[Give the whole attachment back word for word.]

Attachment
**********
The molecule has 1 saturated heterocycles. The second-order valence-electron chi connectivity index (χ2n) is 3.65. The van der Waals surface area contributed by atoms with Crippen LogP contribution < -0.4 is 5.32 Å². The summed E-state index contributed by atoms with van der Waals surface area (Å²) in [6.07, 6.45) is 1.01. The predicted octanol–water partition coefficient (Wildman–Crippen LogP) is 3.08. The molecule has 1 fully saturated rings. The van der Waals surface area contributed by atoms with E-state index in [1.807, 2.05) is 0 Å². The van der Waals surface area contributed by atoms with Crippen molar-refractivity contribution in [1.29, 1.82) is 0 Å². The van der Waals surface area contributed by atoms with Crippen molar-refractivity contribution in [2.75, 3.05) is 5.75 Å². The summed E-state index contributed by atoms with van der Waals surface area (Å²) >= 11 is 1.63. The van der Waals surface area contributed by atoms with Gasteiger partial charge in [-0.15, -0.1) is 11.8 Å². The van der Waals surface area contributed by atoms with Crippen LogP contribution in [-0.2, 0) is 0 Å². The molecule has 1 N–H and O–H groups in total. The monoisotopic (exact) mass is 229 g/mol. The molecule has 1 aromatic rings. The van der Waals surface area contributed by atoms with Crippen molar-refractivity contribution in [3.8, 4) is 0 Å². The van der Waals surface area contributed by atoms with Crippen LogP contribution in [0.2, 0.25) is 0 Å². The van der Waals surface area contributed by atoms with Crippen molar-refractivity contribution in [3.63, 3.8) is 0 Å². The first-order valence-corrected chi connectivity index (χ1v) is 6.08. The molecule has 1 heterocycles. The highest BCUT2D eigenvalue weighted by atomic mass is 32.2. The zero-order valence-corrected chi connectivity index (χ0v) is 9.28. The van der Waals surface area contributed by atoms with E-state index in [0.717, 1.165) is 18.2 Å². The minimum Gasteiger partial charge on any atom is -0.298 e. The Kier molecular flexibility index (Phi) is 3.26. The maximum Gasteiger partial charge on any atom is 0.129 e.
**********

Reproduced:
The molecule has 1 saturated heterocycles. The second-order valence-electron chi connectivity index (χ2n) is 3.65. The van der Waals surface area contributed by atoms with Crippen LogP contribution < -0.4 is 5.32 Å². The summed E-state index contributed by atoms with van der Waals surface area (Å²) in [6.07, 6.45) is 1.01. The predicted octanol–water partition coefficient (Wildman–Crippen LogP) is 3.08. The molecule has 1 fully saturated rings. The van der Waals surface area contributed by atoms with E-state index in [1.807, 2.05) is 0 Å². The van der Waals surface area contributed by atoms with Crippen molar-refractivity contribution in [1.29, 1.82) is 0 Å². The van der Waals surface area contributed by atoms with Crippen molar-refractivity contribution in [2.75, 3.05) is 5.75 Å². The summed E-state index contributed by atoms with van der Waals surface area (Å²) >= 11 is 1.63. The van der Waals surface area contributed by atoms with Gasteiger partial charge in [-0.15, -0.1) is 11.8 Å². The van der Waals surface area contributed by atoms with Crippen LogP contribution in [-0.2, 0) is 0 Å². The molecule has 1 N–H and O–H groups in total. The monoisotopic (exact) mass is 229 g/mol. The molecule has 1 aromatic rings. The van der Waals surface area contributed by atoms with Crippen molar-refractivity contribution in [3.8, 4) is 0 Å². The van der Waals surface area contributed by atoms with Crippen LogP contribution in [0.2, 0.25) is 0 Å². The van der Waals surface area contributed by atoms with Crippen molar-refractivity contribution in [3.63, 3.8) is 0 Å². The first-order valence-corrected chi connectivity index (χ1v) is 6.08. The molecule has 1 heterocycles. The highest BCUT2D eigenvalue weighted by atomic mass is 32.2. The zero-order valence-corrected chi connectivity index (χ0v) is 9.28. The van der Waals surface area contributed by atoms with E-state index in [0.717, 1.165) is 18.2 Å². The minimum Gasteiger partial charge on any atom is -0.298 e. The Kier molecular flexibility index (Phi) is 3.26. The maximum Gasteiger partial charge on any atom is 0.129 e.